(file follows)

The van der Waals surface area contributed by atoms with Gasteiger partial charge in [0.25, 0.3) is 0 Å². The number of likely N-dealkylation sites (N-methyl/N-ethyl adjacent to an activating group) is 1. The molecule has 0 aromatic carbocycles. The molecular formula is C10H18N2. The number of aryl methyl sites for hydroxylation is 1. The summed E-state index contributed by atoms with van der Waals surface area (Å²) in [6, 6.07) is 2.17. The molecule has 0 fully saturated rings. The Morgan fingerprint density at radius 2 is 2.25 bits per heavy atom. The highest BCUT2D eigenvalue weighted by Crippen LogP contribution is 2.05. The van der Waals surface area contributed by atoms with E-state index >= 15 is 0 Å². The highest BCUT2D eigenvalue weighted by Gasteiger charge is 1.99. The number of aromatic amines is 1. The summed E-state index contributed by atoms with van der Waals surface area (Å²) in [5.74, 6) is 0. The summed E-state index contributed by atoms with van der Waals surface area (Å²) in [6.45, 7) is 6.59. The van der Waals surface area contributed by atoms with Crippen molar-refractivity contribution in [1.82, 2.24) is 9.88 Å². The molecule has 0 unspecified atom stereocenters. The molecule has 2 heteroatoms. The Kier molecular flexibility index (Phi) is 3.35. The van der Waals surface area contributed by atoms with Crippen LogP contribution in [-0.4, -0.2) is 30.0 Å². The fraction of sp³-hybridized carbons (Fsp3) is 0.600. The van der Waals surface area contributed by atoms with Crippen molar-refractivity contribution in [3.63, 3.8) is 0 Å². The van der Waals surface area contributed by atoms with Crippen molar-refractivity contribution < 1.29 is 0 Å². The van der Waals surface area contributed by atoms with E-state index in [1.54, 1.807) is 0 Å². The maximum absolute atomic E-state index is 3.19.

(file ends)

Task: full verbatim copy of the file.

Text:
The van der Waals surface area contributed by atoms with Gasteiger partial charge in [0.25, 0.3) is 0 Å². The number of likely N-dealkylation sites (N-methyl/N-ethyl adjacent to an activating group) is 1. The molecule has 0 aromatic carbocycles. The molecular formula is C10H18N2. The number of aryl methyl sites for hydroxylation is 1. The summed E-state index contributed by atoms with van der Waals surface area (Å²) in [6, 6.07) is 2.17. The molecule has 0 fully saturated rings. The Morgan fingerprint density at radius 2 is 2.25 bits per heavy atom. The highest BCUT2D eigenvalue weighted by Crippen LogP contribution is 2.05. The van der Waals surface area contributed by atoms with E-state index >= 15 is 0 Å². The highest BCUT2D eigenvalue weighted by Gasteiger charge is 1.99. The number of aromatic amines is 1. The summed E-state index contributed by atoms with van der Waals surface area (Å²) in [5.74, 6) is 0. The summed E-state index contributed by atoms with van der Waals surface area (Å²) in [6.45, 7) is 6.59. The van der Waals surface area contributed by atoms with Crippen molar-refractivity contribution in [1.82, 2.24) is 9.88 Å². The molecule has 0 unspecified atom stereocenters. The molecule has 2 heteroatoms. The Kier molecular flexibility index (Phi) is 3.35. The van der Waals surface area contributed by atoms with Crippen LogP contribution in [-0.4, -0.2) is 30.0 Å². The fraction of sp³-hybridized carbons (Fsp3) is 0.600. The van der Waals surface area contributed by atoms with Crippen molar-refractivity contribution in [3.63, 3.8) is 0 Å². The van der Waals surface area contributed by atoms with Crippen molar-refractivity contribution < 1.29 is 0 Å². The van der Waals surface area contributed by atoms with E-state index in [1.54, 1.807) is 0 Å². The maximum absolute atomic E-state index is 3.19.